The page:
Invest in Your Community through the Special Olympics and the Torch Run
|Russel B. Laine, Chief of Police,|
he Special Olympics has been an empowering and joyful part of international athletics since 1968, when the first games were held at Chicago’s Soldier Field. As we all know, the Special Olympics is an opportunity for athletes who live with intellectual disabilities to come together in the spirit of friendly competition. As they compete, Special Olympians build discipline, enthusiasm, and self-confidence. Parents, neighbors, teachers, and friends bear witness to the athletes’ achievements, while the Olympians’ communities look on with pride.
However, I believe that the Special Olympics is much more than a simple athletic competition. It is a vehicle for change that not only provides the athletes with an opportunity to see themselves in a new light but also enables society as a whole to reevaluate preconceptions of the intellectually disabled.
Why is the Special Olympics so important? The athletes who participate in the Special Olympics have, in most cases, had to overcome more than just their intellectual challenges. They and their families have struggled to overcome a lifetime of social barriers erected by an uncertain society that lacked accurate information about the capabilities and expectations of people with disabilities.
All too often, individuals with intellectual disabilities are discouraged or barred from playing sports when they are younger. They are kept from playing with other children out of fear of injury to themselves or others. They are denied instruction on athletic pursuits, such as swimming, out of a flawed belief that they lack the capacity to learn. They are rarely allowed to experience the joy that comes from overcoming challenges and the camaraderie that comes from being part of a team.
They are, quite simply and tragically, ostracized from society.
This is not to say that progress has not been made over the last few decades. Thankfully, we have moved away from the days of institutionalization and isolation and have reached a point where the use of such derogatory terms as “retard” or “retarded” is no longer viewed as acceptable. These are important and positive accomplishments.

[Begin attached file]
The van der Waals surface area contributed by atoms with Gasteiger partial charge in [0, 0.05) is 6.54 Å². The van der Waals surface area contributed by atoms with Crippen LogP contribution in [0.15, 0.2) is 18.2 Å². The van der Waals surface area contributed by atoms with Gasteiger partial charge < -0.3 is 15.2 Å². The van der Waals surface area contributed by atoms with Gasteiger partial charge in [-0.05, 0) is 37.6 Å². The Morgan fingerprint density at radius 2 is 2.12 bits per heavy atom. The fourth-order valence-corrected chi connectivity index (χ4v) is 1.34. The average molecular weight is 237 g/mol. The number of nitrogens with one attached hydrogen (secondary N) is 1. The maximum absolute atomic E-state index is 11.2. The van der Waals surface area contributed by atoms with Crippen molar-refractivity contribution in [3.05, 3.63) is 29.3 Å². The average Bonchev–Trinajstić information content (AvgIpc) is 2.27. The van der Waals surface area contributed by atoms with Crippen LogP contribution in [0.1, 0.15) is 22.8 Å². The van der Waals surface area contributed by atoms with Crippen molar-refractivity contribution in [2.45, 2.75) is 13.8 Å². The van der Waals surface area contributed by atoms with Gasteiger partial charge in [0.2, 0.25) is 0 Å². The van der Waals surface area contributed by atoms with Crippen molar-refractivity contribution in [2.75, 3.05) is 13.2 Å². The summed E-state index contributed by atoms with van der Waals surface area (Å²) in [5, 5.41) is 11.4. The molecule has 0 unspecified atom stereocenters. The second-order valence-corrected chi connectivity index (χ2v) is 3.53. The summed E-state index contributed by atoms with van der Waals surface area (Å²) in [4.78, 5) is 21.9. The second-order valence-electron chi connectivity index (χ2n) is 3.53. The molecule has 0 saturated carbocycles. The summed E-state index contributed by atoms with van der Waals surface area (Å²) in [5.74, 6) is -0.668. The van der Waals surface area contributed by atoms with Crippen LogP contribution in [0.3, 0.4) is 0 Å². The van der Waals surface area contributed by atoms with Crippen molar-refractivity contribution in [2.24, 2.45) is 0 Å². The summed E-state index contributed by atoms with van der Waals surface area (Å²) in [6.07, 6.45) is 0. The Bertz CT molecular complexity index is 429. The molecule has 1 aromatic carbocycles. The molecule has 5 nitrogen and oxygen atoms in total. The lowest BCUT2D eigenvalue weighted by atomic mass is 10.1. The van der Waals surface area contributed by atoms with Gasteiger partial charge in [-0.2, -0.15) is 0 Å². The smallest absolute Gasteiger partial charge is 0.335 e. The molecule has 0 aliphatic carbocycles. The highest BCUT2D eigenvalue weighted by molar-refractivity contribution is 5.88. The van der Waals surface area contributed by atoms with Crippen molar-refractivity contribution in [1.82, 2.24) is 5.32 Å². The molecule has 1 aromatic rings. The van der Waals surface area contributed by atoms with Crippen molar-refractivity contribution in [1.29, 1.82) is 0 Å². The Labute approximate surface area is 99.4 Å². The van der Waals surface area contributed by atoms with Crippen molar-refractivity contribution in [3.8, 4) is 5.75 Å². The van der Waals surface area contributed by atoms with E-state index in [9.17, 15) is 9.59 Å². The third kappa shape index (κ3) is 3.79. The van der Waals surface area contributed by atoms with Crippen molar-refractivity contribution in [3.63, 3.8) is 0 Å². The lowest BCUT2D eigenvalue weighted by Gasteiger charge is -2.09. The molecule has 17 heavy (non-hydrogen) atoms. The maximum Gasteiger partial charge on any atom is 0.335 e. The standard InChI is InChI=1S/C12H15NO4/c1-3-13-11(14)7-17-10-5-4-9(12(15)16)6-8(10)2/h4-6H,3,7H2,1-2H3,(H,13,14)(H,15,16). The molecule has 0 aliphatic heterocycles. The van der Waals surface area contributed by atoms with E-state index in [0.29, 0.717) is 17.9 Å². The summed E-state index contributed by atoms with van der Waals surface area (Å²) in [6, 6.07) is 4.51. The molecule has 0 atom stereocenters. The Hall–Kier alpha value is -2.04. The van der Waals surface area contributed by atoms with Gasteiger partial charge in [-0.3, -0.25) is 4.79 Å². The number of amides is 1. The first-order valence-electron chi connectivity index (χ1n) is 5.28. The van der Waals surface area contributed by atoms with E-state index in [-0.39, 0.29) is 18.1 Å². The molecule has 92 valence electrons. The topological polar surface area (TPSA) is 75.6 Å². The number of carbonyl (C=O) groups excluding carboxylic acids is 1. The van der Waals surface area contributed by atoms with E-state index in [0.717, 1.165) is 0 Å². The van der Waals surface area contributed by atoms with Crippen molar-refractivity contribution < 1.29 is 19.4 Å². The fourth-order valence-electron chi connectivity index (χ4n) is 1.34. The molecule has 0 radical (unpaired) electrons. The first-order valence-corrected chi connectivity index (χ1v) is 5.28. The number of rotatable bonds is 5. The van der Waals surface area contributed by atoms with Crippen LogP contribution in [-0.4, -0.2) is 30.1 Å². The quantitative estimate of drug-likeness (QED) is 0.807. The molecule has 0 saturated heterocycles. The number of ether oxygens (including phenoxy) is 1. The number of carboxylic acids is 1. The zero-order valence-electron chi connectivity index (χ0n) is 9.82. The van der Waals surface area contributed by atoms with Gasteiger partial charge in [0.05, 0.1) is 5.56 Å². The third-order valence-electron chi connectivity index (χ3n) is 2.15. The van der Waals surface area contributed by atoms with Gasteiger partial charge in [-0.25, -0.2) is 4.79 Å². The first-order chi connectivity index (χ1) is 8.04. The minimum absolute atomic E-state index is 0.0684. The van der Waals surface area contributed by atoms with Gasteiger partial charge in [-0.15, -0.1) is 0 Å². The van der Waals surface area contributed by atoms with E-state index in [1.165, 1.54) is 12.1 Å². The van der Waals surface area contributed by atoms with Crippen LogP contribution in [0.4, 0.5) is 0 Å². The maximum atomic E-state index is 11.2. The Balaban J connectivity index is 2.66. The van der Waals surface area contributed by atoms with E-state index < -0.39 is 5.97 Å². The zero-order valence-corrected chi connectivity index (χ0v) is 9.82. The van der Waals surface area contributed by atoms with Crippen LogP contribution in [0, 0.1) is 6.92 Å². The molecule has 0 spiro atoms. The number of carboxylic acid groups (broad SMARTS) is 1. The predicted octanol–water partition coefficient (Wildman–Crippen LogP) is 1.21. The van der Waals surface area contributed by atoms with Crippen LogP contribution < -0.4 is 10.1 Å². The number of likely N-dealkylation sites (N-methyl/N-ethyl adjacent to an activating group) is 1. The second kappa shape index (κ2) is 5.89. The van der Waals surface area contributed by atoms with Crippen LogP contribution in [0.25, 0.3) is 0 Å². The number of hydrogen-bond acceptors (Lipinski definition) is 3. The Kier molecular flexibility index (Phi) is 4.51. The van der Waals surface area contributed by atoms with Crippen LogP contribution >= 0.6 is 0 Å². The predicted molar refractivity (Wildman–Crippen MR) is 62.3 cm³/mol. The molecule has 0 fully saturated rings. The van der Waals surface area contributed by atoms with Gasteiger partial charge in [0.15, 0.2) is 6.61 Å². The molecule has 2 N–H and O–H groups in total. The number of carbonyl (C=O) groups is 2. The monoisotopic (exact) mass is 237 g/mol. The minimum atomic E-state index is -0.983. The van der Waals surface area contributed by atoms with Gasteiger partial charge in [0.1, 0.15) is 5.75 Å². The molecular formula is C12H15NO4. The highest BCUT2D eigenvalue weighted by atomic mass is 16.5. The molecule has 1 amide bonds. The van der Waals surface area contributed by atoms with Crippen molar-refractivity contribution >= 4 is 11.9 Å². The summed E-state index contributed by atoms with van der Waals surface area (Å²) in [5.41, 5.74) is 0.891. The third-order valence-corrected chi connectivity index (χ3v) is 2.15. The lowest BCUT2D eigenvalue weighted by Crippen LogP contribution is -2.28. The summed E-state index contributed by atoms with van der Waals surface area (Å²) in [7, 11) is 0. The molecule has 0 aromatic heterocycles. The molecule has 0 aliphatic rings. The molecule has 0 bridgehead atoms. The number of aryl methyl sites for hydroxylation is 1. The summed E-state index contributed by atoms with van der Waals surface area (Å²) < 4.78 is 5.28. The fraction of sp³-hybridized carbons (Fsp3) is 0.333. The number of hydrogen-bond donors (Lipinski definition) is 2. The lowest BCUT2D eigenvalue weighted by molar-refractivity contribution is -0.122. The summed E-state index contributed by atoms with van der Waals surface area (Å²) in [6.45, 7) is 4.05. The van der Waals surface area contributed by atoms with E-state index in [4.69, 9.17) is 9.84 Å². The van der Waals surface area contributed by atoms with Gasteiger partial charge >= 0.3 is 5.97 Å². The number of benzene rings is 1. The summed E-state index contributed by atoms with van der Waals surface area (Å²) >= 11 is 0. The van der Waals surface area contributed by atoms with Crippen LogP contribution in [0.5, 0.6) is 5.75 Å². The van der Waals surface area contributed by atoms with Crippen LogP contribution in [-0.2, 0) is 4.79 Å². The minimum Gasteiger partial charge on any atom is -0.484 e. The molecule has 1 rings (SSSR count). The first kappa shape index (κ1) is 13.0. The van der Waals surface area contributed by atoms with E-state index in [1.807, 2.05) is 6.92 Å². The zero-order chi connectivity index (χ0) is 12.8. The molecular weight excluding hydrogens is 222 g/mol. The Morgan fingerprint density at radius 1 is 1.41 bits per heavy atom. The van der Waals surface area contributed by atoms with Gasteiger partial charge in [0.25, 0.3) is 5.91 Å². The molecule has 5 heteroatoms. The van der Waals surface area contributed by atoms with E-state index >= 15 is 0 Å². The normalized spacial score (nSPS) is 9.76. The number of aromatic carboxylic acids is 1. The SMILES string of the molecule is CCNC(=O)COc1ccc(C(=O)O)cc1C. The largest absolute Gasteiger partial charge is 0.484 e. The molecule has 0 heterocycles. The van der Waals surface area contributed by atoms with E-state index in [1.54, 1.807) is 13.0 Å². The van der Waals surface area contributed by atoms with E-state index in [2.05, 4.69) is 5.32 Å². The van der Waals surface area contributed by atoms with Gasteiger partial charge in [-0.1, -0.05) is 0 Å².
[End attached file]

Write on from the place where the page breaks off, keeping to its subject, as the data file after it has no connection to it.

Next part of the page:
It is my belief that the Special Olympics is a big part of the reason for that change. The Special Olympics has provided athletes with an opportunity to demonstrate their abilities and, as a result, has helped tear down the false perceptions that have surrounded individuals with intellectual disabilities for far too long. The Special Olympics has allowed society at large to see what wonderful individuals Special Olympians truly are.
It is for these reasons that I am so proud of the vital role that the Torch Run has played in supporting the Special Olympics program. As you may know, the Torch Run is an international series of relays run by law enforcement officers to raise money for the Special Olympics. A Torch Run is held each year in every state throughout the United States and in many countries around the world. The Torch Run is the Special Olympics’ largest grassroots fund-raiser, with proceeds going directly to the state or nation where they were generated. In fact, over $34 million was raised through your efforts.
The Torch Run began in 1981, when Richard LaMunyon, chief of police in Wichita, Kansas, saw an urgent need to raise funds for and increase awareness about the Special Olympics. He saw the idea for the Torch Run as a way to involve local law enforcement personnel with the community and with the Special Olympics. After three years of successful runs in Kansas, Chief LaMunyon presented the program to the IACP.
This year marks the 25th anniversary of the commitment that the IACP made to the Torch Run, and I am proud to report that today more than 85,000 law enforcement officials in 35 countries proudly serve as “guardians of the flame.”
IACP is the founding law enforcement organization of this event, and our members continue to support these critical fund-raising efforts. It is through the dedicated work of law enforcement officers around the world that Special Olympians have been given the opportunity to develop self-confidence and to enhance their physical and social skills. Law enforcement efforts also provide awareness and understanding for the needs of these special members of our communities.
The Torch Run is an experience that benefits not only the Special Olympics and its athletes but also the officers who participate, the agencies for which they work, and the communities they serve. Participation in the Torch Run strengthens the camaraderie of officers within an agency and among different agencies in a given state; it can also help foster a sense of positive community outreach for agencies and their staff.
If you and your agency are already active in the Torch Run or the Special Olympics, you have my thanks. If not, I challenge you to participate. Go to an event and hang a medal around the neck of an athlete. It will touch your heart, and it will change you forever—it did for me. ■